Rondo: More talk needed on defense


Rondo: More talk needed on defense

BOSTON -- Given that Kevin Garnett's intense screams can be heard around the TD Garden, it's hard to imagine his team would struggle with communication.

But early on in the season, the Celtics (2-3) are trying to improve their talk on the court, something they hope will lead to a better end result.

"Kevin does a great job of talking," said Rajon Rondo. "I think just follow the leader. It's not as hard as it seems, but it's a matter of some guys don't talk. For us to win, I think we need guys to come out of their comfort zone and do something they're not comfortable with."

The Celtics are a tight knit squad and have little problems speaking with one another. Prior to Friday's game, Rondo, Jeff Green, Brandon Bass, and rookies Jared Sullinger, Fab Melo, and Kris Joseph talked with one another at length in the locker room.

Effectively doing so on the court is different, though. With so many new pieces this season, finding cohesion is a work in progress, especially while Doc Rivers is experimenting with various lineups resulting in numerous roles for the players. In order to click, the Celtics have to talk to each other to understand keys such as defensive responsibilities and tasks in each play.

"We're a defensive team that usually can score the basketball. Right now we have indecision," said Garnett. "At points we have lack of communication and all the other things that come with the NBA basketball game. You're going to make some mistakes. We tend to be a little tentative at times."

Both Garnett and Rondo believe the Celtics will improve their communication through practices. Those, of course, are often hard to come by in a demanding schedule. For now they will have to stay patient and focused while making in-game adjustments.

"We've just got to continue to believe," said Rondo. "We won't have as many practices as we would like, so right now we have to do it with our talk. And that's what we're not doing. When we're small, we've got to learn it's not a specific man. It's just to get the guy in the area, and it comes from communication."

Echoed Garnett, "Practice fixes a lot of indecision. I think we've still got some guys that don't really understand nor do they know our system. But through practice time and repetitions, we'll get those things. Right now just grind. Just the grind days right here."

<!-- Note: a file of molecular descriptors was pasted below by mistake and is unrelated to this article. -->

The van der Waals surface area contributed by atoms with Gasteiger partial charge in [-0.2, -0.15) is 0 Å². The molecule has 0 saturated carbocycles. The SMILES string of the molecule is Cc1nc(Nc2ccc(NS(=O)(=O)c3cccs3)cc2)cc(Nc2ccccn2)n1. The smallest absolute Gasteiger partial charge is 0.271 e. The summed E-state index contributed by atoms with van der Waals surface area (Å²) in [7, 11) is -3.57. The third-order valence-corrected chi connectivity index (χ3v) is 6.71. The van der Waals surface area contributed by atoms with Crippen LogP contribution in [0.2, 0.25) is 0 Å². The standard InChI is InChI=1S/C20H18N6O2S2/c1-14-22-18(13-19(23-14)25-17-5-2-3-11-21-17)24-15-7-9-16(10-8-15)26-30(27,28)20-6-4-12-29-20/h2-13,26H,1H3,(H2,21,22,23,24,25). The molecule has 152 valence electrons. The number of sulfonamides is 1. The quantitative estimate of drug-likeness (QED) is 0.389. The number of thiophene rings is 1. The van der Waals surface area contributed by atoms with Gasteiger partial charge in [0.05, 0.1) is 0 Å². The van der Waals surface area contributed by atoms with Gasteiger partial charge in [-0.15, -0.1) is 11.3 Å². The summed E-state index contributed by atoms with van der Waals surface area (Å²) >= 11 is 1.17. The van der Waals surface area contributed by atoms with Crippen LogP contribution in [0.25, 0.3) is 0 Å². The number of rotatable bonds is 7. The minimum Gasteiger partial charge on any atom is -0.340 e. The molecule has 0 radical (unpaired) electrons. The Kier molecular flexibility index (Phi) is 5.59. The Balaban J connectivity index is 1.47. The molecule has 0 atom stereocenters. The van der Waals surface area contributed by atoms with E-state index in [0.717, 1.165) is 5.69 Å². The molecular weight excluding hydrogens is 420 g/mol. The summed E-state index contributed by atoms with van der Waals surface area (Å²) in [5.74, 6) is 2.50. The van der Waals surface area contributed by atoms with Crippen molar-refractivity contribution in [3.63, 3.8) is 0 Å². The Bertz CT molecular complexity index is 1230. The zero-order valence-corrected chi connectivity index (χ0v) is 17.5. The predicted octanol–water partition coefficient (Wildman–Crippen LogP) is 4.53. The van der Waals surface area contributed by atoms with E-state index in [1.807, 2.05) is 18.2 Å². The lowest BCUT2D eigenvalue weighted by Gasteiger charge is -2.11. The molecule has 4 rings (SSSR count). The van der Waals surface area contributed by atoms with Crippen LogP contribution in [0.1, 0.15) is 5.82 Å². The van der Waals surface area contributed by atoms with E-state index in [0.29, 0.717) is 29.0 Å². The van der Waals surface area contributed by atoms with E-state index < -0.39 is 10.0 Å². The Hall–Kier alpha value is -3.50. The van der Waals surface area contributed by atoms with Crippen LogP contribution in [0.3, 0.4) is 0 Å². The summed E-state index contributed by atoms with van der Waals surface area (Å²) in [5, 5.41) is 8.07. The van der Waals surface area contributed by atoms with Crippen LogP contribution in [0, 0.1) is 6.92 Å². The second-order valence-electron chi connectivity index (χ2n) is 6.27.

Highlights: Devin Booker puts up 70 points but Celtics get the win

Highlights: Devin Booker puts up 70 points but Celtics get the win

Highlights from the TD Garden as Devin Booker had a historic performance where he scored 70 points, but it wasn't enough to get the win over the Celtics.

Thomas on Suns: 'We’re worried about the playoffs; they’re worried about the lottery'

Thomas on Suns: 'We’re worried about the playoffs; they’re worried about the lottery'

BOSTON – Stacking wins on top of wins is the mindset of the Boston Celtics right now, so the players who did speak to the media following Friday’s 130-120 win over Phoenix drove that point home emphatically.

But inside the locker room, it was unusually quiet, the kind of silence you expect following a loss.

Considering how the Celtics’ defense was absolutely thrashed by Devin Booker’s franchise record 70 points, there’s no question at a minimum the Celtics’ pride overall was stung.


And when Suns coach Earl Watson began calling time-outs and having his team commit fouls at the end of the game, there’s no question it rubbed a few Celtics the wrong way.

“I don’t think anybody has ever seen that; continuing to call time-outs, continuing to foul when we are up 15. But I mean, it was obvious what they were trying to do. They were trying to get him (Booker) the most points possible. Hat off to to him (Booker). He played a hell of a game.”

Following the game, Watson defended his late-game decision making.

“Calling time-outs at the end kept the game close,” he said. “It’s basketball; I’m not coming to any arena to be liked. If people don’t like us while we build … so what? Do something about it.”

The Suns (22-51) never came any closer than 10 points, which was the final score margin.

Al Horford acknowledged that there was some aggravation following the game.

“You can be frustrated when somebody is doing that to you,” he said. “It’s not to one guy, it’s to the team so I think we’re probably more aggravated at ourselves, at least personally I feel that way. I probably could have done a little better, maybe done some different things to prevent it. We got to give him credit, 70 points, I don’t care it’s 70, he got 70. It’s impressive.”

But there will be some inside the Celtics locker room and among their fan base, who were bothered by the Suns’ late-game actions which seemed more focused on Booker getting numbers than anything else.

When asked about being disrespected by the Suns’ late-game strategy, Thomas wanted no part of that conversation.

“It is what it is,” Thomas said. “We won the game. We’re worried about the playoffs; they’re worried about the lottery.”